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January 11, 2024

$1M distributed through Hartford flood fund; $4M remains

SHAHRZAD RASEKH / CT MIRROR Comptroller Sean Scanlon and Hartford Mayor Arunan Arulampalam converse as State Senator Doug McRory speaks to the press about about the Hartford Flood Compensation Program.

Shirley Surgeon stood in her basement Wednesday morning and rejoiced at what wasn’t there: water, sometimes up to her ankles from flooding. It’s been common in her Adams Street neighborhood.

But that was before a brand new sump pump was installed in the basement of her three-story house last month as part of the Hartford Flood Compensation Program.

“I can put away my galoshes,” Surgeon said in an interview in her basement. “I don’t need them to wade into my basement after a storm anymore.”

As the newly elected president of Hartford’s City Council, Surgeon was one of many politicians who spoke Wednesday at a press conference at the Parker Memorial Community Center to spread the word about the Hartford Flood Compensation Program that Comptroller Sean Scanlon’s office is overseeing.

The program, which the state legislature launched with $5 million, is designed to provide direct flood relief to Hartford’s North End residents.

It was a piece of the $170 million project that Gov. Ned Lamont, federal and state officials announced last summer to deal with systemic flooding issues in the city’s North End.

Residents started applying for funding from the program as of Sept. 1, after Lamont appointed Gary Rhule to be the administrator of the fund.

Scanlon said Wednesday that in that roughly three-month period, the fund has handed out just over $1 million to the 100 homeowners who have had their flood applications approved.

“A million dollars has gone out so far to people who have been waiting for a very, very long time for a little bit of relief,” Scanlon said. “And so the message today is from my perspective, that we’re really proud of the start that we are off to, but that we want folks to know there is still $4 million left in this fund.”

Scanlon said so far there have been 348 applications for flooding relief filed, and 303 of those applications have been deemed eligible for funding.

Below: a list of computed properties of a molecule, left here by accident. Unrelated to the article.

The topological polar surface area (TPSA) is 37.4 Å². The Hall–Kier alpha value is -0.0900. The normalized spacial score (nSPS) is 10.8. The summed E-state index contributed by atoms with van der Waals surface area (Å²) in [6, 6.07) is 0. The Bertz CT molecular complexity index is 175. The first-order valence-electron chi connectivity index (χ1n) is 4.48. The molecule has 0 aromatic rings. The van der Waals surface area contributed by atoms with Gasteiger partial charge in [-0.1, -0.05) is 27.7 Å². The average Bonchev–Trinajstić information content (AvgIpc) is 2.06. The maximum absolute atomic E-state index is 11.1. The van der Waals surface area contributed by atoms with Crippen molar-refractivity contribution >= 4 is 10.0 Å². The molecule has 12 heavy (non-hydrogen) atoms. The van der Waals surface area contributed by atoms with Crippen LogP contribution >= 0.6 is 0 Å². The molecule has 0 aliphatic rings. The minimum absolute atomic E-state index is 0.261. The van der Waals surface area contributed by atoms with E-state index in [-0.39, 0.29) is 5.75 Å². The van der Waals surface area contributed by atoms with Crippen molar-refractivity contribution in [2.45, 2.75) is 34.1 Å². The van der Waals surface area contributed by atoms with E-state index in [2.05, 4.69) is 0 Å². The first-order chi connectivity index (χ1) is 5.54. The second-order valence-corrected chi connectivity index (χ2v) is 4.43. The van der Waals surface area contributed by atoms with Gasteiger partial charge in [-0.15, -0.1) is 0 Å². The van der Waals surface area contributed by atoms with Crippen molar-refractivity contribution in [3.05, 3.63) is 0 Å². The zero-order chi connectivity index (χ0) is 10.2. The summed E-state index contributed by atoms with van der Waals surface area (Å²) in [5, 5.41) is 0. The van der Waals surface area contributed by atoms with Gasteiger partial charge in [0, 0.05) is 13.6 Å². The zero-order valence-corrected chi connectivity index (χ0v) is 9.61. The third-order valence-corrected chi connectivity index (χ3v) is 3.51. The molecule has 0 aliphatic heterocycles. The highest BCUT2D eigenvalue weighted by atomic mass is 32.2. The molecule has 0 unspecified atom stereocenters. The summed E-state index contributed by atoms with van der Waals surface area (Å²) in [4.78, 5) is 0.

Once an application gets initial approval, the resident must make an appointment with one of the three companies hired to review the applications and place a monetary value on them before sending it back to Rhule for final approval.

Scanlon said of those 303 that have been approved, about 120 have had inspections done or are in the process of getting one done.

One of the issues so far with the program is that only Hartford residents are eligible to receive funding, which some residents and North End activists have said excludes many of the business owners along Albany Avenue who don’t live in the city but pay taxes here.

They sent a letter to Speaker of the House Matt Ritter with a list of changes, including adding more money and changing the eligibility requirements. 

Among the changes they seek: Open the fund to business owners, particularly along Albany Avenue, who live out of town.

Scanlon said that about 10-15 businesses or churches have received money so far from the fund. 

“What we’ve told them is if you don’t live in Hartford but you own property here, or if you own a business here but you don’t live here, you should apply,” Scanlan said.

“Give us an example of what the needs are. And depending on how much money we have left in the program, we can assess whether it’s possible for us to help them,” he added.

The Blue Hills Civic Association has spearheaded the effort in the North End to make people aware of the program and help them fill out applications. CEO Victoria Fennell said an outreach team has been going door-to-door throughout the area and has been doing everything from bringing applications to senior centers and churches to door-to-door service to their offices for elderly residents who don’t drive.

“We’ve seen many residents, and we’ve seen a wide range of emotions, sadness, confusion, anger, and ultimately relief and many leaving with smiles and an understanding of the next steps in the process,” Fennell said.

Fennell said the biggest issue is making sure applicants have proof of residency.

But many streets in the North End are full of renters living in triple-deckers, while the actual homeowner lives in another town.

Surgeon’s basement, which usually floods during heavy downpours, was almost completely dry after early January’s snow and rain.
Surgeon said that on her street alone, only five of the 35 homes are owned by the people living in them. The rest are owned by investors, many of whom live out of town and aren’t eligible for the funds, she said. The situation leaves many residents who are tenants in these homes to suffer.

“We need to reach out to investors who aren’t eligible to get a sense of if they would participate if they could,” Surgeon said. “The Hartford residents who live in these homes are the ones being impacted, because they still have to deal with the flooding.”

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